Meteorologist Craig James, new Squire columnist
Climate Data Part 1
It seems as if every time someone digs up anything new about the Intergovernmental Panel on Climate change (IPCC), something ugly crawls out. For example, the Dutch Environmental Assessment Agency has recently discovered the IPCC incorrectly reported that 55% of that country was below sea level and would be flooded by increasing sea levels. The number should only be 20%.
There have been many other revelations recently about the IPCC, the committee established to inform the world about climate change, but let’s move on to the two really important issues in climate change. Has this past decade been the warmest decade on record and have the global computer models been forecasting way too much warming?
Let’s take a look at how the climate data is obtained and then used to construct this chart from NASA below, which shows global temperatures warming about 1.5 degrees Fahrenheit since 1880. I’ll start first with what is called the United States Historical Climate Network or USHCN. There are currently 1,221 reporting stations in this network with records going back into the late 1800s.
A former television meteorologist by the name of Anthony Watts took on the enormous task of having all USHCN climate reporting stations surveyed to determine if they met the National Weather Service criteria for proper siting. Over 80% of the stations have now been studied and almost 90% of those stations failed to meet that criteria. The survey shows that nine out of every ten stations are likely reporting higher or rising temperatures because they are badly sited on or near tarmacs, next to buildings, on paved driveways and roads, in waste treatment plants, on rooftops, near air conditioner exhausts and more. You can read about the survey and see photos of some of the ridiculous locations of thermometers in this pdf:http://watsupwiththat.files.wordpress.com/2009/05/surfacestationsreport_spring09.pdf. One of my favorite examples is from The University of Arizona showing where the thermometer has recently been placed over pavement in a parking lot. It used to be over grass. Would you think this move might produce higher daytime temperatures? The thermometer shows warming but certainly not from Carbon Dioxide.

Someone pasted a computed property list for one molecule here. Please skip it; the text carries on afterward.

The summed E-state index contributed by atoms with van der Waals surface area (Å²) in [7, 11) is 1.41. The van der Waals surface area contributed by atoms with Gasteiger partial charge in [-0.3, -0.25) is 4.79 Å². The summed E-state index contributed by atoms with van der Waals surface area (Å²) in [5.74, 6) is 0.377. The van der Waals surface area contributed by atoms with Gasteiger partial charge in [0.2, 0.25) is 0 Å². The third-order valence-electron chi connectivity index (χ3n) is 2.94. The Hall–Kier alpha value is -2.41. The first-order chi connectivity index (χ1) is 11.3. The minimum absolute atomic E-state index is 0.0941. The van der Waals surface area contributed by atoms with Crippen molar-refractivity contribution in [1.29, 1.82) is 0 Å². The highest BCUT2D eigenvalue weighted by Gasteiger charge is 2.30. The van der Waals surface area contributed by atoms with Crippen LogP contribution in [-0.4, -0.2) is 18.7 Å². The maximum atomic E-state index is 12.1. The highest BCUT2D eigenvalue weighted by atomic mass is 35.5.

This official USHCN weather station is located in the parking lot of the Atmospheric Science Department, University of Arizona, Tucson. Photo by WARREN MEYER
Poor current location of thermometers is just one of many problems. Since records began, most thermometers have been moved several times. In Grand Rapids, the official temperature readings have moved from North Park to several locations downtown, then out to the old airport at Madison and 36th street and finally to the current location at the Gerald R. Ford Airport.
How do you compare the temperatures taken at those various locations to get a true sense of how the climate has changed over time? The reading at any one time at each of those locations will likely be different. If you have a temperature readout on your car, you know that driving from one location to another, especially on a cold, calm, winter night, will give you many different readings.
Even in cases where the thermometer hasn’t moved, what was once a rural area in the late 1800s may have now become urban. This will now produce warmer temperature readings at that thermometer, especially at night, but it is not the result of CO2. This warming from urban crawl is known as the Urban Heat Island effect (UHI) and is noticeable even in small towns to anyone with a car thermometer. Believe it or not, some of the climate databases make no adjustment for UHI. Numerous peer-reviewed studies have found the lack of adequate urban heat island and local land use change adjustment could account for up to half of all apparent warming since 1900.
There are many other problems with temperature readings, including what time of day the maximum and minimum temperature readings were taken and what type of thermometer was used. Each thermometer has its own bias. In the 1980s, a change in thermometers at many locations resulted in over half a degree of warming that wasn’t real.
Another big issue is regular calibration of the thermometer. From what I have been told, a National Weather Service employee does not have to request a thermometer be recalibrated unless it is believed the temperature reading is off by three degrees or more, which is more than double what the supposed change has been since 1880. How can we know to a tenth of a degree how much the earth has warmed when the thermometers can be off by as much as three degrees at times?
This is just the beginning; the US data is the best in the world. Next week I’ll show you how the global data is gathered and then manipulated to produce warming when little or none existed in the raw data. This is important because it is the data used to initialize climate models.
Craig James has been retired since July 1, 2008, after 40 years of broadcasting television weather. He was chief meteorologist at WZZM-TV for 12 years and chief meteorologist at WOOD-TV for 24 years. He is a graduate of Penn State University, where he received a Centennial Fellowship Award. He was also honored as a Fellow of the American Meteorological Society.